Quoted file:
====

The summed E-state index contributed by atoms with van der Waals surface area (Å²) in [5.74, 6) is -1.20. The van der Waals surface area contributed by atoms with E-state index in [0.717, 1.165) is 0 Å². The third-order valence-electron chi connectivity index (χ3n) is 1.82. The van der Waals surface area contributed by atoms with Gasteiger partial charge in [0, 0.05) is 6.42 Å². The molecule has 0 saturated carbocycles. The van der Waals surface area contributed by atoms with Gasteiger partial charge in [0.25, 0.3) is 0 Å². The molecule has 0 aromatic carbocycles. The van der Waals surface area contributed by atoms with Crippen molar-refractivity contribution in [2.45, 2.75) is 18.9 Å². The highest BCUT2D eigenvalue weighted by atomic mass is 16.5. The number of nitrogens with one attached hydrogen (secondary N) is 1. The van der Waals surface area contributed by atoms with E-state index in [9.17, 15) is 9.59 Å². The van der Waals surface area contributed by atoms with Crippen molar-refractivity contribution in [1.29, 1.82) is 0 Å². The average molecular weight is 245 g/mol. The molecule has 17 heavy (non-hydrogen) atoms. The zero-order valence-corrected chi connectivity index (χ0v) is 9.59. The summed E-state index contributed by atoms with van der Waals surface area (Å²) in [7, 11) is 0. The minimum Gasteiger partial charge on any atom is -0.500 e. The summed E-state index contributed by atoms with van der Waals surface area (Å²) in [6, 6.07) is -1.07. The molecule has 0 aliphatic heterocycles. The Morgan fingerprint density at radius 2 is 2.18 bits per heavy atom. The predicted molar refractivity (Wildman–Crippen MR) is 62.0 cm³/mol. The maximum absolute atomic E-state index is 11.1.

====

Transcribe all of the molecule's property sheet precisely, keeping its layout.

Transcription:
The summed E-state index contributed by atoms with van der Waals surface area (Å²) in [5.74, 6) is -1.20. The van der Waals surface area contributed by atoms with E-state index in [0.717, 1.165) is 0 Å². The third-order valence-electron chi connectivity index (χ3n) is 1.82. The van der Waals surface area contributed by atoms with Gasteiger partial charge in [0, 0.05) is 6.42 Å². The molecule has 0 saturated carbocycles. The van der Waals surface area contributed by atoms with Gasteiger partial charge in [0.25, 0.3) is 0 Å². The molecule has 0 aromatic carbocycles. The van der Waals surface area contributed by atoms with Crippen molar-refractivity contribution in [2.45, 2.75) is 18.9 Å². The highest BCUT2D eigenvalue weighted by atomic mass is 16.5. The number of nitrogens with one attached hydrogen (secondary N) is 1. The van der Waals surface area contributed by atoms with E-state index in [9.17, 15) is 9.59 Å². The van der Waals surface area contributed by atoms with Crippen molar-refractivity contribution in [1.29, 1.82) is 0 Å². The average molecular weight is 245 g/mol. The molecule has 17 heavy (non-hydrogen) atoms. The zero-order valence-corrected chi connectivity index (χ0v) is 9.59. The summed E-state index contributed by atoms with van der Waals surface area (Å²) in [7, 11) is 0. The minimum Gasteiger partial charge on any atom is -0.500 e. The summed E-state index contributed by atoms with van der Waals surface area (Å²) in [6, 6.07) is -1.07. The molecule has 0 aliphatic heterocycles. The Morgan fingerprint density at radius 2 is 2.18 bits per heavy atom. The predicted molar refractivity (Wildman–Crippen MR) is 62.0 cm³/mol. The maximum absolute atomic E-state index is 11.1.